Isn’t it why many of us procrastinate at school? Because we’re scared to fail? We’re given so many assignments to complete but we have no idea whether we have it in us to do them properly. What if we misunderstand the question? The moment we start doubting is the moment procrastination kicks in.
More than a year ago, I wrote a blog post about this type of anxiety-related procrastination, and here’s how I described it:
Procrastination is the fear of failure. The fear of not doing good enough.
The moment we start on an assignment, we know that every written word will be judged and every word will affect the final mark that will affect the success rate in school/at work that will affect how great of a career you will have. It is an expression of despair, to know that your whole life depends on words written on paper. Your reputation, your competence, you.
Procrastination is also the fear of passing time. Time is flying. Too fast for our taste.
It is that unspoken desire to shout ‘STOP’. We want time to be suspended. We want to live every second of our lives. But time is merciless. We have to rush from assignment to assignment, work to more work.
It is a pleading cry.
Can you relate?
Now, how do you overcome the fear of failure? How did I do it? How can you do it?
Despite feeling like the assignments I was doing were not going to be good enough, I managed to submit my work on time every single time.
I know it is paralysing. I know all you want to do is to crawl back into bed and sleep the whole day. I know it gets more difficult when you are anxious.
In the end, you leave everything to the last minute and it gets too stressful for you to cope. (Been there, done that; including all-nighters a.k.a. 2-hour sleep time, which we should all completely avoid!)
First, know that this feeling won’t go away.
Not everyone is haunted by this gnawing fear of failure, but if you do, it may be because you’ve been brought up that way. My Asian parents ‘trained’ me to fear failure, although I later learnt that you can learn a lot from your mistakes.
If every time you face an assignment you are scared of not doing well enough, this feeling won’t magically disappear the next day. You can’t get rid of anxiety, but you can control it.
You can choose to either cope with it or let yourself be consumed by it.
The “I want to deal with it” attitude.
So you’ve decided to take matters into your own hands. You’re slowly but surely changing your mindset. You’re taking a new approach to facing that pile of assignments.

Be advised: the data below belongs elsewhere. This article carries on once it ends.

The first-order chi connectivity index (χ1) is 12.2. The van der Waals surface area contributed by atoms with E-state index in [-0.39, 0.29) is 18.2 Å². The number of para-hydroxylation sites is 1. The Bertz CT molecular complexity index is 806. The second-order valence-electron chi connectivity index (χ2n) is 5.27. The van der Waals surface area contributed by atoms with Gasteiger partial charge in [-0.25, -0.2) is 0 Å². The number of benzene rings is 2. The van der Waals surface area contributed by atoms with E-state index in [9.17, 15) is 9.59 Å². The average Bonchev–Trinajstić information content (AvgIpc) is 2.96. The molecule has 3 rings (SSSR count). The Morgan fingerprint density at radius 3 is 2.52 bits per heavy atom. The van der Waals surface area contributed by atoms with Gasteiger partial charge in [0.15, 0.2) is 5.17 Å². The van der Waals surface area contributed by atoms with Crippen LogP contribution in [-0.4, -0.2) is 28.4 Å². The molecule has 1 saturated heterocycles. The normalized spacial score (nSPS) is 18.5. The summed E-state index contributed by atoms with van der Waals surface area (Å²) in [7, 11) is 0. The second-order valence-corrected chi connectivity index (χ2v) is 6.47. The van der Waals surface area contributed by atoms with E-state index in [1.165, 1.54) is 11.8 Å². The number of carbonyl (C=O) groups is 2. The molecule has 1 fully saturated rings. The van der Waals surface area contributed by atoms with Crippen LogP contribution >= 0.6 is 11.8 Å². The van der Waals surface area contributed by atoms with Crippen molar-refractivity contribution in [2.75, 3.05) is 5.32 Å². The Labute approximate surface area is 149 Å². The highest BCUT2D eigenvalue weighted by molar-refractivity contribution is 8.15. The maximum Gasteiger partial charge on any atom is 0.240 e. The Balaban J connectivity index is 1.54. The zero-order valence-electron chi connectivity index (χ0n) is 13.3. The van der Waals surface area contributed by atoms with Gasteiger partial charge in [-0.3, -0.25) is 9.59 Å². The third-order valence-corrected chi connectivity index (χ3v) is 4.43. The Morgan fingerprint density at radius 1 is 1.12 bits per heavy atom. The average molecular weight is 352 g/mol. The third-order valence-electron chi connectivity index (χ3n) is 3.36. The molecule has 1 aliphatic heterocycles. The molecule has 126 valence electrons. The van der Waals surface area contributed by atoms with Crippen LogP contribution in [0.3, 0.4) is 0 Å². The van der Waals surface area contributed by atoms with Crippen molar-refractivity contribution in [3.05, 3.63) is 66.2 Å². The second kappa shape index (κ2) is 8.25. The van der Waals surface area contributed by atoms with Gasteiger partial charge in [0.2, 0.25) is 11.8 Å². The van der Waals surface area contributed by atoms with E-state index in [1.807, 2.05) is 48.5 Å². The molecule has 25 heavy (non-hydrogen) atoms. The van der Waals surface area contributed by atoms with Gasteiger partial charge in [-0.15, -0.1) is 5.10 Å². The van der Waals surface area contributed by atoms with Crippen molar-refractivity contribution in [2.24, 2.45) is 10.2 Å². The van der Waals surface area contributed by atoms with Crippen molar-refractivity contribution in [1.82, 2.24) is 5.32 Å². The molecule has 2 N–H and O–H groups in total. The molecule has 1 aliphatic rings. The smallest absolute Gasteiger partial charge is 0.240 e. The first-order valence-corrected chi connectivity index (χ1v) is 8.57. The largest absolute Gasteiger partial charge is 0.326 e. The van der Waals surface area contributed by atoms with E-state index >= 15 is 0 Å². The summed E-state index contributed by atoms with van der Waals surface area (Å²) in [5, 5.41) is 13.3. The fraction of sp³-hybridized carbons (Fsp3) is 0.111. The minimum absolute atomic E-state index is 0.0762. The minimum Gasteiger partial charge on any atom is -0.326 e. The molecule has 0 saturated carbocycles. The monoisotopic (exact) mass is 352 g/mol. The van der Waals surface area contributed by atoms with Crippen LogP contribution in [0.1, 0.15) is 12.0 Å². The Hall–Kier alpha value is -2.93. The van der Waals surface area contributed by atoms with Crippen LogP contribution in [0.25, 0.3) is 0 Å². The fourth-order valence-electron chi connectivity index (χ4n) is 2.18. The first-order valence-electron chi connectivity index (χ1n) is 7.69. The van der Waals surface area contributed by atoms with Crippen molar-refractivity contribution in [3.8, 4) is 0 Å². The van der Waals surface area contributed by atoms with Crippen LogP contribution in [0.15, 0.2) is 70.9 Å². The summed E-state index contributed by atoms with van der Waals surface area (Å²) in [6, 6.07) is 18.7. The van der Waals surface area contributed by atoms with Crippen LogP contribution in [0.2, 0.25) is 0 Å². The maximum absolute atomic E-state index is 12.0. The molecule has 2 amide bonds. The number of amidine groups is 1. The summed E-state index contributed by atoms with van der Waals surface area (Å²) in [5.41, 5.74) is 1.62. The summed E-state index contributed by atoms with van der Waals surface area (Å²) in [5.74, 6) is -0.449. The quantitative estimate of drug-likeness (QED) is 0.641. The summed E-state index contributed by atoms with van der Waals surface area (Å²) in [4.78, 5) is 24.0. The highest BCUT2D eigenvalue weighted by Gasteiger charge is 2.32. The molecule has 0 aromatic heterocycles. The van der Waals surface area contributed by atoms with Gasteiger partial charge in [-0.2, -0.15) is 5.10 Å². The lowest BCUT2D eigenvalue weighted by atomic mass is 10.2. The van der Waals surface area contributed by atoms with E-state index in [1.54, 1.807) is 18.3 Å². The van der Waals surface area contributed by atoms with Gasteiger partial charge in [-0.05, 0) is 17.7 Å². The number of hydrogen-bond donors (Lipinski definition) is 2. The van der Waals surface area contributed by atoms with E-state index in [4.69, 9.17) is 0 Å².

Frankly, this may be the hardest part. There is no single way to go about it. No magical formula. No one size fits all.
It’s all about training yourself to think about the situation like a challenge, instead of a threat. Changing your attitude about failure and knowing that you don’t always have to score the highest to get the best learning experience may take some time. And a lot of mental and personal effort.
This is a battle no one can fight for you… but you.
What I tell myself at this point…
If you’re struggling, here’s how I’d self-motivate myself to take that fear of failure into a challenge and out of the way of my assignments.
Listen, you’re afraid to not be good enough, right? It means you want to succeed. So, regardless of that paralysing anxiety, what does a student do to succeed?
Yes, that’s right. They just do their work. They DO IT.
Do you want to get a zero on this assignment? No? Well, submitting anything at all, even if it is not your best work, will score you more than zero.
You have to bite the bullet. The most painful step is to start. So as soon as you get something on paper, you’ll be able to get going. Just write something. ANYTHING.
You say what you’re writing is rubbish? It doesn’t matter right now—NO, don’t go back to ponder over that first sentence. Just write everything out. Complete everything. Once you’re done, you can go back and review your paper.
On the first try, if you don’t stop once you start, you will have time to edit and re-evaluate everything again. That’s because you didn’t waste time in fussing over the details.
It hurts, it makes you cringe. Your writing is terrible. It’s fine. You’ve done it. Ready for the second draft?
Or for the next assignment?
Do you have any mantra you tell yourself to help you out in this paralysing situation? Share it in the comments below!
D. K. Waye.
(Please check your inbox to confirm your subscription, thank you!)